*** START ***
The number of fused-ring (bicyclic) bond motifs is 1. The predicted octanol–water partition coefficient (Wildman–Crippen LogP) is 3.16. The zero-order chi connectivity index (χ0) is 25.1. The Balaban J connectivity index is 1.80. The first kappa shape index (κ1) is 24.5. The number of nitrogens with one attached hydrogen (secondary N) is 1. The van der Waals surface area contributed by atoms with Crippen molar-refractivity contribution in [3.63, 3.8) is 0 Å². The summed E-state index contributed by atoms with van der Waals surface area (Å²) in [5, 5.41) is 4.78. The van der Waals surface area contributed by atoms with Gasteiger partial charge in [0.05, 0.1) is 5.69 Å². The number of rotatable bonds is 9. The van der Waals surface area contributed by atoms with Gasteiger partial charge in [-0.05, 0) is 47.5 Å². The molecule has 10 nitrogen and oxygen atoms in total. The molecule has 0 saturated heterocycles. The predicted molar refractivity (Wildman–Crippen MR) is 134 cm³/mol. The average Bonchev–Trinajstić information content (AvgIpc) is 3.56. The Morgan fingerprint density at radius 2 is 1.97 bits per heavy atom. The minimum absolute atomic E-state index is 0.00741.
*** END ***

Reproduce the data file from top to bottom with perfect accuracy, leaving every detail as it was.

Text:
The number of fused-ring (bicyclic) bond motifs is 1. The predicted octanol–water partition coefficient (Wildman–Crippen LogP) is 3.16. The zero-order chi connectivity index (χ0) is 25.1. The Balaban J connectivity index is 1.80. The first kappa shape index (κ1) is 24.5. The number of nitrogens with one attached hydrogen (secondary N) is 1. The van der Waals surface area contributed by atoms with Crippen molar-refractivity contribution in [3.63, 3.8) is 0 Å². The summed E-state index contributed by atoms with van der Waals surface area (Å²) in [5, 5.41) is 4.78. The van der Waals surface area contributed by atoms with Gasteiger partial charge in [0.05, 0.1) is 5.69 Å². The number of rotatable bonds is 9. The van der Waals surface area contributed by atoms with Gasteiger partial charge in [-0.05, 0) is 47.5 Å². The molecule has 10 nitrogen and oxygen atoms in total. The molecule has 0 saturated heterocycles. The predicted molar refractivity (Wildman–Crippen MR) is 134 cm³/mol. The average Bonchev–Trinajstić information content (AvgIpc) is 3.56. The Morgan fingerprint density at radius 2 is 1.97 bits per heavy atom. The minimum absolute atomic E-state index is 0.00741.